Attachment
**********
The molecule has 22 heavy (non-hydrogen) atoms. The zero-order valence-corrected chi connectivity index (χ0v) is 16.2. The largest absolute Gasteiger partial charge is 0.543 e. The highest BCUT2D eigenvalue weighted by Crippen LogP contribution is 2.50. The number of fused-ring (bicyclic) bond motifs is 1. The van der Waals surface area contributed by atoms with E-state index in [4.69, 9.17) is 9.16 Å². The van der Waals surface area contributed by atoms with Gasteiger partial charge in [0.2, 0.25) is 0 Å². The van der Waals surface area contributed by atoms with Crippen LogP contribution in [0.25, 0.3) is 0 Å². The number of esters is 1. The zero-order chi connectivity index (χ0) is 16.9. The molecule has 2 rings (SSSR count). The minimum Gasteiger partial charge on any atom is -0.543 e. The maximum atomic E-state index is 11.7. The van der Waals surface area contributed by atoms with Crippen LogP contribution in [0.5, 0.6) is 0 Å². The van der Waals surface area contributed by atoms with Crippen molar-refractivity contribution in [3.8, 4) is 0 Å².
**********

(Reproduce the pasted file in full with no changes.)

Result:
The molecule has 22 heavy (non-hydrogen) atoms. The zero-order valence-corrected chi connectivity index (χ0v) is 16.2. The largest absolute Gasteiger partial charge is 0.543 e. The highest BCUT2D eigenvalue weighted by Crippen LogP contribution is 2.50. The number of fused-ring (bicyclic) bond motifs is 1. The van der Waals surface area contributed by atoms with E-state index in [4.69, 9.17) is 9.16 Å². The van der Waals surface area contributed by atoms with Gasteiger partial charge in [0.2, 0.25) is 0 Å². The van der Waals surface area contributed by atoms with Crippen LogP contribution in [0.25, 0.3) is 0 Å². The number of esters is 1. The zero-order chi connectivity index (χ0) is 16.9. The molecule has 2 rings (SSSR count). The minimum Gasteiger partial charge on any atom is -0.543 e. The maximum atomic E-state index is 11.7. The van der Waals surface area contributed by atoms with Crippen LogP contribution in [0.5, 0.6) is 0 Å². The van der Waals surface area contributed by atoms with Crippen molar-refractivity contribution in [3.8, 4) is 0 Å².